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Daron Acemoglu on Middle East - Dictionary of Arguments

Acemoglu I 55
Middle east/Acemoglu/Robinson: Geography is (...) unlikely to explain the poverty of the Middle East (...).Instead, it was the expansion and consolidation of the Ottoman Empire, and it is the institutional legacy of this empire that keeps the Middle East poor today.
>Geographical factors
.
Acemoglu I 60
Religion/cultural hypothesis: Middle Eastern countries are primarily Islamic, and the non–oil producers among them are very poor, as we have already noted. Oil producers are richer, but this windfall of wealth has done little to create diversified modern economies in Saudi Arabia or Kuwait. Don’t these facts show convincingly that religion matters? Though plausible, this argument is not right, either. Yes, countries such as Syria and Egypt are poor, and their populations are primarily Muslim. But these countries also systemically differ in other ways that are far more important for prosperity. For one, they were all provinces of the Ottoman Empire, which heavily, and adversely, shaped the way they developed. After Ottoman rule collapsed, the Middle East was absorbed into the English and French colonial empires, which, again, stunted their possibilities. After independence, they followed much of the former colonial world by developing hierarchical, authoritarian political regimes with few of the political and economic institutions that, we will argue, are crucial for generating economic success. This development path was forged largely by the history of Ottoman and European rule.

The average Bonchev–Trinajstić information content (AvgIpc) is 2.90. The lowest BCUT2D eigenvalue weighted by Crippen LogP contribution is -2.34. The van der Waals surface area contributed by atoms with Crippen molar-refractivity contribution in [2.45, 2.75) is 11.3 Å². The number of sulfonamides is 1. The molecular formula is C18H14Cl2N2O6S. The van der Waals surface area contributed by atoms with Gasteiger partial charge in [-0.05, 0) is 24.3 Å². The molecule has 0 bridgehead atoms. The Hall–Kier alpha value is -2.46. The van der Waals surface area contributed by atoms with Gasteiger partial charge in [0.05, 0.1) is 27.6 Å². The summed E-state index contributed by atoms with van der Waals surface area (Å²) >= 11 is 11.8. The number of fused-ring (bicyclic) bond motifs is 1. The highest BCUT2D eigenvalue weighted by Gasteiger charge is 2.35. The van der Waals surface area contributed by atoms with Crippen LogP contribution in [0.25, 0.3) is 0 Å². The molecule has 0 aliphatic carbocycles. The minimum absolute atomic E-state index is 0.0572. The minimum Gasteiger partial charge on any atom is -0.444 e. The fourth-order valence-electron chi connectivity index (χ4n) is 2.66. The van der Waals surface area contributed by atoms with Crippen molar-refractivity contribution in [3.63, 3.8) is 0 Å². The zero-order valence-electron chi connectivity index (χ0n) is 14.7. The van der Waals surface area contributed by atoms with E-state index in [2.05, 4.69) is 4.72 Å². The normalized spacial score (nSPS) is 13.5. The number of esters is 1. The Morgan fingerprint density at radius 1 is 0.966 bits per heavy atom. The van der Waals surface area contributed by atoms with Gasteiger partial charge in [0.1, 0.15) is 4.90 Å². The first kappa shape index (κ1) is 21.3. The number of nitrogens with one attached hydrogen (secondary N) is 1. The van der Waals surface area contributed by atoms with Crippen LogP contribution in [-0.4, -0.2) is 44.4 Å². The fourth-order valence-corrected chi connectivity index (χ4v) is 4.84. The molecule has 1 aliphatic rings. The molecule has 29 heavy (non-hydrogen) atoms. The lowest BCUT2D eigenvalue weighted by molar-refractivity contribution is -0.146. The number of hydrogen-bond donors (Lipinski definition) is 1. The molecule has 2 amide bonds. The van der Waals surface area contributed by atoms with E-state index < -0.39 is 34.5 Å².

>Religion, >Christianity, >Western rationalism, >Islam, >Colonialism.

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Explanation of symbols: Roman numerals indicate the source, arabic numerals indicate the page number. The corresponding books are indicated on the right hand side. ((s)…): Comment by the sender of the contribution. Translations: Dictionary of Arguments
The note [Concept/Author], [Author1]Vs[Author2] or [Author]Vs[term] resp. "problem:"/"solution:", "old:"/"new:" and "thesis:" is an addition from the Dictionary of Arguments. If a German edition is specified, the page numbers refer to this edition.

Acemoglu II
James A. Acemoglu
James A. Robinson
Economic origins of dictatorship and democracy Cambridge 2006

Acemoglu I
James A. Acemoglu
James A. Robinson
Why nations fail. The origins of power, prosperity, and poverty New York 2012


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